In rodent models, JAK2 was activated in the penile tissue of diabetic mice, and tamoxifen-induced JAK2 deficiency ameliorated impaired erectile function induced by diabetes, which may be mediated by a reduction in oxidative stress, apoptosis, and cavernous fibrosis[6]. The study indicated that JAK2 deficiency did not significantly affect erectile function in mice without DM. But it was unclear whether non-diabetic mice that undergo tamoxifen induction affect other indicators of the mice and cause this mere factor of JAK2 deficiency to affect non-diabetic mice in the study. Importantly, our analysis did not contradict it and is taken together. It appears to complement the studies of JAK2 concerning ED. In another study of ED pathogenesis in diabetic mice[5], oxidative stress was observed in diabetes-induced ED (DMED). The relative expression ratio of phosphorylated JAK2/JAK2 was significantly greater in the DMED group compared to the DMED group with monomeric berberine intervention. The DMED group treated with the JAK2 inhibitor AG490 improved erectile function, reduced phosphorylated JAK2, and reduced oxidative stress in the DMED mice. Although these are pilot studies based on erectile dysfunction in diabetic mice, there is still reason to believe that a corresponding pathological impairing effect on ED in JAK2-mediated oxidative stress exists.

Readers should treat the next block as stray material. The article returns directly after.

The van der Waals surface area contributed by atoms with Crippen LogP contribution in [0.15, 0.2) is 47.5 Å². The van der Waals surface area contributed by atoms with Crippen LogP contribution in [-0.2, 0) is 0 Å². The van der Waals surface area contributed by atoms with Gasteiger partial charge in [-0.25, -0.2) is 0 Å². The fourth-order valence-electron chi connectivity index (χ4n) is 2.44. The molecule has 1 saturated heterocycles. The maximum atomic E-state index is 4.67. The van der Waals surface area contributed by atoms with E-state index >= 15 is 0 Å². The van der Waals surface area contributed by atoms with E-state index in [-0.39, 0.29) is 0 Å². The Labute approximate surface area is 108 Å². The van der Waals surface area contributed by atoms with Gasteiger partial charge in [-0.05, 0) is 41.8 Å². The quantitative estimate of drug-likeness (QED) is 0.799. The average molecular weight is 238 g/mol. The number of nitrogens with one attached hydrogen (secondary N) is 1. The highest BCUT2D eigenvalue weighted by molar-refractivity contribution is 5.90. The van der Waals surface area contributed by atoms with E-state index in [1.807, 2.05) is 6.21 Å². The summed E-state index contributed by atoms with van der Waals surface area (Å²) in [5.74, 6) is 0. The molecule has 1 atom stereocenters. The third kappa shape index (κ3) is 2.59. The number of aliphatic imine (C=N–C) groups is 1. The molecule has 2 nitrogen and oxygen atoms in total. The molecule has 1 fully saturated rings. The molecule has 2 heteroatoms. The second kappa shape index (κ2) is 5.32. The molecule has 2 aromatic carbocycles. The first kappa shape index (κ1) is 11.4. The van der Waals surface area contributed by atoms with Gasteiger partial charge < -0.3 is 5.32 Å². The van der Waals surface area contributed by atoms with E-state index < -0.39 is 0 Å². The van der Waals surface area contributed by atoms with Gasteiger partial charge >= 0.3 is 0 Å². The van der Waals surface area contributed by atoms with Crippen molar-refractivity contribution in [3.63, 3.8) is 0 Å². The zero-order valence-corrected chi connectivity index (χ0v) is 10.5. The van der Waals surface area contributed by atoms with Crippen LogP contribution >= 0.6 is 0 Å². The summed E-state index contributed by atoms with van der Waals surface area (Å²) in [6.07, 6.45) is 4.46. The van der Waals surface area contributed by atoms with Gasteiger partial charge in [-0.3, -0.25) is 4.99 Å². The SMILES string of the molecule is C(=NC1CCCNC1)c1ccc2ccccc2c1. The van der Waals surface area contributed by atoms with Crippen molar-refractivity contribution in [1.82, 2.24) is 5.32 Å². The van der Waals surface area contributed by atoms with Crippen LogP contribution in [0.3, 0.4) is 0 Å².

JAK inhibitors selectively inhibit JAK kinase, block the JAK/STAT signaling pathway, and are used clinically to screen drugs for the treatment of hematological disorders, oncology, rheumatoid arthritis, and psoriasis. There is a potential role in the treatment of ED by intervening or influencing the activation of JAK2. During chemotherapy or radiotherapy for prostate cancer, damage to the cavernous nerve, a postganglionic branch of the pelvic ganglion, may lead to ED, and brain-derived neurotrophic factor (BDNF) promotes nerve regeneration by activating the JAK2/STAT pathway in Schwann cells[24, 25]. The JAK/STAT signaling pathway is also considered one of the three essential components of sponge nerve regeneration. The rest include brain-derived neurotrophic and vascular endothelial growth factors[26]. In addition, potential stem cells from different tissues may be used for erectile dysfunction recovery in animal models through local transplantation or paracrine signaling coincidentally[27], stem cells exert signaling and regenerative effects with the help of the JAK/STAT family of signaling molecules including JAK2[28]. Although no JAK inhibitors have been reported in erectile dysfunction, it is possible to inhibit the JAK/STAT pathway-mediated inflammatory response and oxidative stress through JAK inhibitors, thereby avoiding the development of erectile dysfunction. Our findings indicated that JAK2 is a risk factor for ED, suggesting that targeting JAK inhibitors might be novel and promising therapeutic candidates in the treatment of ED. Although JAK2 has not been yet reported as a genetic locus associated with ED risk in human genetic studies, we could also judge a causal relationship between JAK2 and ED risk with this new approach and further studies are required to prove the association of these genetic loci with ED.